On Thu 03-01-19 20:15:30, Yang Shi wrote:
OK, I see. This is an important detail you didn't mention previously (or
On 1/3/19 12:01 PM, Michal Hocko wrote:
On Thu 03-01-19 11:49:32, Yang Shi wrote:We have "restarting the same name job" logic in our usecase (I'm not quite
On 1/3/19 11:23 AM, Michal Hocko wrote:What exactly prevents
On Thu 03-01-19 11:10:00, Yang Shi wrote:Er, I may not articulate in the earlier email, force_empty can not be
On 1/3/19 10:53 AM, Michal Hocko wrote:[...]
On Thu 03-01-19 10:40:54, Yang Shi wrote:
On 1/3/19 10:13 AM, Michal Hocko wrote:
I do not really care it is few LOC. It is more important that it isYes, it does introduce some additional code and semantic, but IMHO, it isIn that case I do not see a strong reason to implement the offlodingIs there any reason for your scripts to be strictly sequential here? InI would say it has not to be strictly sequential. The above script is just
other words why cannot you offload those expensive operations to a
detached context in _userspace_?
an example to illustrate the pattern. But, sometimes it may hit such pattern
due to the complicated cluster scheduling and container scheduling in the
production environment, for example the creation process might be scheduled
to the same CPU which is doing force_empty. I have to say I don't know too
much about the internals of the container scheduling.
into the kernel. It is an additional code and semantic to maintain.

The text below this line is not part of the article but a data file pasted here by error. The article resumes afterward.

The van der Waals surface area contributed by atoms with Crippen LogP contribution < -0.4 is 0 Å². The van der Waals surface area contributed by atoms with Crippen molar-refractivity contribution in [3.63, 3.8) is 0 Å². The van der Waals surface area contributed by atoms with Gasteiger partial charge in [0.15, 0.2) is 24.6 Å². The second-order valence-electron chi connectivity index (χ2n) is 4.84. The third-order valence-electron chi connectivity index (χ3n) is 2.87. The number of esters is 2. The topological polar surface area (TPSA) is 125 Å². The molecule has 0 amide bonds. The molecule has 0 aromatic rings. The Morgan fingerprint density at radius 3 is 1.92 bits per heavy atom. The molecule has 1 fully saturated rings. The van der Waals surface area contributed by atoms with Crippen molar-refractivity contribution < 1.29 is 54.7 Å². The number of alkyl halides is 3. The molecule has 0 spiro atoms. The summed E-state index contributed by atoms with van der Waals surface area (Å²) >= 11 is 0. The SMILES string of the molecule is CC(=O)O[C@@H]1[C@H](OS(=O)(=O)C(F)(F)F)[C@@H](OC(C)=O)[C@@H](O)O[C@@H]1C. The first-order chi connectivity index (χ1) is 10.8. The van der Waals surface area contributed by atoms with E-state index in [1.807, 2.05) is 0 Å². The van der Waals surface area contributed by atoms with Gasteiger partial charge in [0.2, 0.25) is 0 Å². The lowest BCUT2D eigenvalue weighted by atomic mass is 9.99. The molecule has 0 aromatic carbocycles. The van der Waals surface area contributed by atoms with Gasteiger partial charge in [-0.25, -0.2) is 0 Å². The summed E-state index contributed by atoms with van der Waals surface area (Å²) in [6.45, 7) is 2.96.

quite simple and very straight forward, isn't it? Just utilize the existing
css offline worker. And, that a couple of lines of code do improve some
throughput issues for some real usecases.
conflating force_empty into offlining logic. There was a good reason to
remove reparenting/emptying the memcg during the offline. Considering
that you can offload force_empty from userspace trivially then I do not
see any reason to implement it in the kernel.
offloaded from userspace *trivially*. IOWs the container scheduler may
unexpectedly overcommit something due to the stall of synchronous force
empty, which can't be figured out by userspace before it actually happens.
The scheduler doesn't know how long force_empty would take. If the
force_empty could be offloaded by kernel, it would make scheduler's life
much easier. This is not something userspace could do.
echo 1 > $memecg/force_empty
so that this sequence doesn't really block anything?
sure why they do so). Basically, it means to create memcg with the exact
same name right after the old one is deleted, but may have different limit
or other settings. The creation has to wait for rmdir is done. Even though
rmdir is done in background like the above, the stall still exists since
rmdir simply is waiting for force_empty.
at least I didn't understand it). One thing is still not clear to me.
"Restarting the same job" sounds as if the memcg itself could be
recycled as well. You are saying that the setting might change but if
that is about limits then we should handle that just fine. Or what other
kind of setting changes that wouldn't work properly?
If the recycling is not possible then I would suggest to not reuse
force_empty interface but add wipe_on_destruction or similar new knob
which would enforce reclaim on offlining. It seems we have several
people asking for something like that already.